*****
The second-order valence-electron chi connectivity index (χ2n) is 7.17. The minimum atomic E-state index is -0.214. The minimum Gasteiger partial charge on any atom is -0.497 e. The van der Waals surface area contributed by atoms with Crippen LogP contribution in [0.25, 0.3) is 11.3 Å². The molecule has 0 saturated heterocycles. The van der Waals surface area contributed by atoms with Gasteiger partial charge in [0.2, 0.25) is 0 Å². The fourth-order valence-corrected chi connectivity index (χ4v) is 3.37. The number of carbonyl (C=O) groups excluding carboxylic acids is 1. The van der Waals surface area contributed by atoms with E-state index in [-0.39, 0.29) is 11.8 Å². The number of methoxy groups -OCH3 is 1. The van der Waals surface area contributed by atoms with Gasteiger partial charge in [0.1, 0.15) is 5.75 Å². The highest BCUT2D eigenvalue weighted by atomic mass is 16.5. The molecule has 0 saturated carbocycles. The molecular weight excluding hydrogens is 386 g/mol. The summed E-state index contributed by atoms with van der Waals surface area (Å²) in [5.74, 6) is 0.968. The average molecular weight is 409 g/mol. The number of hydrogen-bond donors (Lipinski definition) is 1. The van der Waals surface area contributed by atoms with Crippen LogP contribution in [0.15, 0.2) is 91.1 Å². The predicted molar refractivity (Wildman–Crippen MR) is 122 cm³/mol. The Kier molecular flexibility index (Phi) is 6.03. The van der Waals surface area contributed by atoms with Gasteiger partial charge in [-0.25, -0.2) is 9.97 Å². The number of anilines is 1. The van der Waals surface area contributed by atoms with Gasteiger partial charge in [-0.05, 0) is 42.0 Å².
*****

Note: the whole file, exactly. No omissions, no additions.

The second-order valence-electron chi connectivity index (χ2n) is 7.17. The minimum atomic E-state index is -0.214. The minimum Gasteiger partial charge on any atom is -0.497 e. The van der Waals surface area contributed by atoms with Crippen LogP contribution in [0.25, 0.3) is 11.3 Å². The molecule has 0 saturated heterocycles. The van der Waals surface area contributed by atoms with Gasteiger partial charge in [0.2, 0.25) is 0 Å². The fourth-order valence-corrected chi connectivity index (χ4v) is 3.37. The number of carbonyl (C=O) groups excluding carboxylic acids is 1. The van der Waals surface area contributed by atoms with E-state index in [-0.39, 0.29) is 11.8 Å². The number of methoxy groups -OCH3 is 1. The van der Waals surface area contributed by atoms with Gasteiger partial charge in [0.1, 0.15) is 5.75 Å². The highest BCUT2D eigenvalue weighted by atomic mass is 16.5. The molecule has 0 saturated carbocycles. The molecular weight excluding hydrogens is 386 g/mol. The summed E-state index contributed by atoms with van der Waals surface area (Å²) in [5.74, 6) is 0.968. The average molecular weight is 409 g/mol. The number of hydrogen-bond donors (Lipinski definition) is 1. The van der Waals surface area contributed by atoms with Crippen LogP contribution in [0.15, 0.2) is 91.1 Å². The predicted molar refractivity (Wildman–Crippen MR) is 122 cm³/mol. The Kier molecular flexibility index (Phi) is 6.03. The van der Waals surface area contributed by atoms with Gasteiger partial charge in [-0.25, -0.2) is 9.97 Å². The number of anilines is 1. The van der Waals surface area contributed by atoms with Gasteiger partial charge in [-0.05, 0) is 42.0 Å².